By Dr. Harold Willis
It is sometimes difficult to tell whether your crops are at peak health or are “slightly ill.” Severe sickness is usually easy to spot because of visible discoloration or dying of above-ground parts. The following identification chart may be of value in determining severe deficiencies (however, some leaf symptoms are general and can have other causes, such as infectious diseases, air pollution, or anaerobic soil. Also, you may have more than one element being deficient at a time). To use this chart, start with the Roman numerals (I and II), decide which of the two statements your plants fit, then go on to the capital letters (A and B) under that Roman numeral. Decide which letter your plants fit, then go on to the Arabic numerals (1, 2, etc.) under that capital letter.
Less severe deficiencies and toxicities are harder to diagnose. Often the plants look healthy, but growth may be slowed, yield may be reduced, and feed quality will probably be decreased.
Tissue analysis may be useful for spotting slight nutrient deficiencies, although it only tells you what nutrients are present in the plant tops, not the roots, and it doesn’t tell you what might be the actual cause of the deficiency, nor whether the elements are in the biologically useful forms that produce healthy plants. If you want to send a sample to a testing lab, collect the top six inches from several stems at several different locations in the field when the plants are at the pre-bloom stage, dry the sample, and take or send it to the lab in a clean paper sack or other container (not an air-tight plastic sack; plants may mold). Tissue analysis results can be misleading for some elements as far as trying to diagnose soil deficiencies, because sometimes an element will be concentrated in a plant’s tissues even when the soil is deficient. For example, special root fungi called mycorrhizae can supply adequate phosphorus to a plant growing in low-phosphorus soil.
Another tool that is easy and quick to use to check plant health is the refractometer. By measuring the sugar content of your plants at frequent intervals or in different fields, and keeping accurate records, you may be able to spot problems. Remember that the sugar content reflects the plant’s food-making activities of photosynthesis, and that photosynthesis is slower in cool or cloudy weather, and at morning and evening hours, so take your readings at approximately the same conditions and time every day. Also, the sugar content of the above-ground parts of forages fluctuates throughout the year, being high at maximum growth stage and low after cutting and in early spring.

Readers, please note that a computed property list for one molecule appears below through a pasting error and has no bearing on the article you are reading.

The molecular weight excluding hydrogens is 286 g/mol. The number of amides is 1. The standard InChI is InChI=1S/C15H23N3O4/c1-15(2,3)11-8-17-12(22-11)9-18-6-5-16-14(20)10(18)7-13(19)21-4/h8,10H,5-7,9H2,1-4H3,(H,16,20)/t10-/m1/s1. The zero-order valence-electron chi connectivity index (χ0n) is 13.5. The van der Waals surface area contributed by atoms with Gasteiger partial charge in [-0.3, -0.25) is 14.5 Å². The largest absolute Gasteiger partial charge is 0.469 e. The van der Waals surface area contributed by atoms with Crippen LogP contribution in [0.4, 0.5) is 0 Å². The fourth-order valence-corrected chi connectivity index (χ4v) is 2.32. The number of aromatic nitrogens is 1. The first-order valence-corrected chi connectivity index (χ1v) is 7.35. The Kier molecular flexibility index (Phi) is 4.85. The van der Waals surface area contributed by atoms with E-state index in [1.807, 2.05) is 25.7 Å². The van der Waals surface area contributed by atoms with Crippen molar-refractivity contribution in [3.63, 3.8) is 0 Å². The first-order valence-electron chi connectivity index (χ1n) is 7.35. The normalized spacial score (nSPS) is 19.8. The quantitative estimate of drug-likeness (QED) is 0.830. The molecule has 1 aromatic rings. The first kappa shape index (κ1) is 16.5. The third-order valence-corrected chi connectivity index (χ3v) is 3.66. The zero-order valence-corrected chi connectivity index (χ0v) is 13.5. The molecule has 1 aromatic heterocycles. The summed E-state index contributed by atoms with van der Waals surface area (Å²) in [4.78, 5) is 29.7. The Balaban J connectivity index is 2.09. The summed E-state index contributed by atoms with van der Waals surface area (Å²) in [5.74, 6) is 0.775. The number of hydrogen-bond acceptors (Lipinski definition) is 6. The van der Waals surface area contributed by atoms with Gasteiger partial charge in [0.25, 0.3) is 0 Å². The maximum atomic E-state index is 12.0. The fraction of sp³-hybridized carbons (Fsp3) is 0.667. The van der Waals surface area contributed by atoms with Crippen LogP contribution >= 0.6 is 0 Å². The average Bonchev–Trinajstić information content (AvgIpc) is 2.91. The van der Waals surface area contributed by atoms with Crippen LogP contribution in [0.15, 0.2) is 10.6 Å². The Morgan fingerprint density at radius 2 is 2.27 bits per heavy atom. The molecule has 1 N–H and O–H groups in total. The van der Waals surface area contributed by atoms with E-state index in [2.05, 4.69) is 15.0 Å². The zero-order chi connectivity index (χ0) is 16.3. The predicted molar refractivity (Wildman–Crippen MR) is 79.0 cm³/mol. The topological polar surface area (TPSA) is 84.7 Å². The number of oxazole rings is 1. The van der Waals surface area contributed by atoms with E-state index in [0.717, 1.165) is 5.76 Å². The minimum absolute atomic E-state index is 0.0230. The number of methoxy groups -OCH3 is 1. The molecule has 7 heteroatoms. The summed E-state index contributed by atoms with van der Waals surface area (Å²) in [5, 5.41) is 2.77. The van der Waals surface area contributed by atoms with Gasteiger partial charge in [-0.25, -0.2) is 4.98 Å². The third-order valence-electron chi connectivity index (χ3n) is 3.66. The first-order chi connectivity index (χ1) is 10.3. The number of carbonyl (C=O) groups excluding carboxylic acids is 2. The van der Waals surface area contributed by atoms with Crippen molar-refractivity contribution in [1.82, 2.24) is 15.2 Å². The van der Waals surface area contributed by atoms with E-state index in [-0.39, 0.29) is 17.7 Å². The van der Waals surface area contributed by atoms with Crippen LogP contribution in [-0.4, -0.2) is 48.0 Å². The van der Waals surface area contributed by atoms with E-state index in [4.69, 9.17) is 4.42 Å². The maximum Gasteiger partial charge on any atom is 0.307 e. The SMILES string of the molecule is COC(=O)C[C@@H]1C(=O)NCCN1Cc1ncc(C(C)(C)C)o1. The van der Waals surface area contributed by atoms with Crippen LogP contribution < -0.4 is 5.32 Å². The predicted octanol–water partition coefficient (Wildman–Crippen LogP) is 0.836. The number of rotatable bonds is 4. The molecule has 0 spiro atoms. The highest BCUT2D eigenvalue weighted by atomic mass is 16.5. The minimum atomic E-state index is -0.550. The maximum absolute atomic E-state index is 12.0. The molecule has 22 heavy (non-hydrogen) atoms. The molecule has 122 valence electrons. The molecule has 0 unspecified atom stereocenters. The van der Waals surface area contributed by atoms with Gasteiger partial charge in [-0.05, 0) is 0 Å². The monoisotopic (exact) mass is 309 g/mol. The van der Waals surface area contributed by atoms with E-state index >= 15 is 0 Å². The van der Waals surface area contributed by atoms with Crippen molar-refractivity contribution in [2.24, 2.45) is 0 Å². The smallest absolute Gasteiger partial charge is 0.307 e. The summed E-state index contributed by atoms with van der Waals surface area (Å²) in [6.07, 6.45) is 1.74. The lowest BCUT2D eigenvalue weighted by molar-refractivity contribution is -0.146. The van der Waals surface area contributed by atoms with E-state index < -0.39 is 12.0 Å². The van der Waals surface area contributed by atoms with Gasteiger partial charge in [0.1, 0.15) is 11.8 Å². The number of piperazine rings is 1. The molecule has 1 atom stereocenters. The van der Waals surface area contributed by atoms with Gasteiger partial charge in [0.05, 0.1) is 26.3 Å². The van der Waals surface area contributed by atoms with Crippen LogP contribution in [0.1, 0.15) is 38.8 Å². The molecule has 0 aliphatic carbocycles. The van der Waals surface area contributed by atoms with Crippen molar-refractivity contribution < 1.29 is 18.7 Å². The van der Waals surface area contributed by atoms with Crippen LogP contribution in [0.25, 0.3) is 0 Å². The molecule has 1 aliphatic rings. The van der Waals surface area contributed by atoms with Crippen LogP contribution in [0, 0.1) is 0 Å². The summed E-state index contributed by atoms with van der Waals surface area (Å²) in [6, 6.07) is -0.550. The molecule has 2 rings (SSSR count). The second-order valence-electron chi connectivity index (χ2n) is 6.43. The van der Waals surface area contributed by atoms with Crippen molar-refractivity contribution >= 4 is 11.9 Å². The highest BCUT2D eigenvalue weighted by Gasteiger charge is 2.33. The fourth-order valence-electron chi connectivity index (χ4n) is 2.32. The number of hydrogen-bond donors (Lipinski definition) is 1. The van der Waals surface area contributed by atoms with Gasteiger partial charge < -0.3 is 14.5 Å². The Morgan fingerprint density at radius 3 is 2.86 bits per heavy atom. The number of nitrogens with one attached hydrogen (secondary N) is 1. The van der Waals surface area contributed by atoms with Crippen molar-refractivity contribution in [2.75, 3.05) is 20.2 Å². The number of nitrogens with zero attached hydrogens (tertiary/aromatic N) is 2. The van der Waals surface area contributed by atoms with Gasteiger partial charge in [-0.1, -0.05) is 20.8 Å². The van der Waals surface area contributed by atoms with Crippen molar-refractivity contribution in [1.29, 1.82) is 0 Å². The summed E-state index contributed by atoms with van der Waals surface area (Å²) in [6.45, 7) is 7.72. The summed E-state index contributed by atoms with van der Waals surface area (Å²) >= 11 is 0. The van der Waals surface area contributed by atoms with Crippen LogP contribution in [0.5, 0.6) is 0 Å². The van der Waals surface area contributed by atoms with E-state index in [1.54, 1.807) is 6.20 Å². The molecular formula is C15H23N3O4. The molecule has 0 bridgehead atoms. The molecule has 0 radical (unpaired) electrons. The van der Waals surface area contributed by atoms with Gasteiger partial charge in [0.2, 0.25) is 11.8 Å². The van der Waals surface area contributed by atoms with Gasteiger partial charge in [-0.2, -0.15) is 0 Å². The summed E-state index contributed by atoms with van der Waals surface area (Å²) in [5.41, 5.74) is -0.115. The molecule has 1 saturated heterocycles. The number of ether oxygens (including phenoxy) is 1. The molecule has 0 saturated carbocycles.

Still another tool to spot problems is frequent soil testing, provided the testing methods measure readily available nutrients, not just the totals locked up in unavailable forms. Soil nutrient levels and pH can change considerably throughout the growing season, and frequent tests (two or three per year) can give you a better idea of what is going on in your soil, as well as help you spot problems.
What to do
Just about all the problems we have covered in this chapter can be prevented or alleviated by having good, healthy, well aerated soil. If the major nutrients (calcium, phosphorus, potassium, nitrogen) are at proper levels, the nitrogen-fixing bacteria and all the other beneficial soil microorganisms are “doing their thing,” and there are no droughts, floods, or summer frosts, your plants should be vigorous and healthy and be able to ward off diseases and pests, and your soil should not be plagued by weeds and nutrient imbalances or toxicities.
In an emergency, trace elements and some major elements can be supplied to plants through the leaves by foliar feeding, spraying a liquid solution of nutrients.
Source: How to Grow Great Alfalfa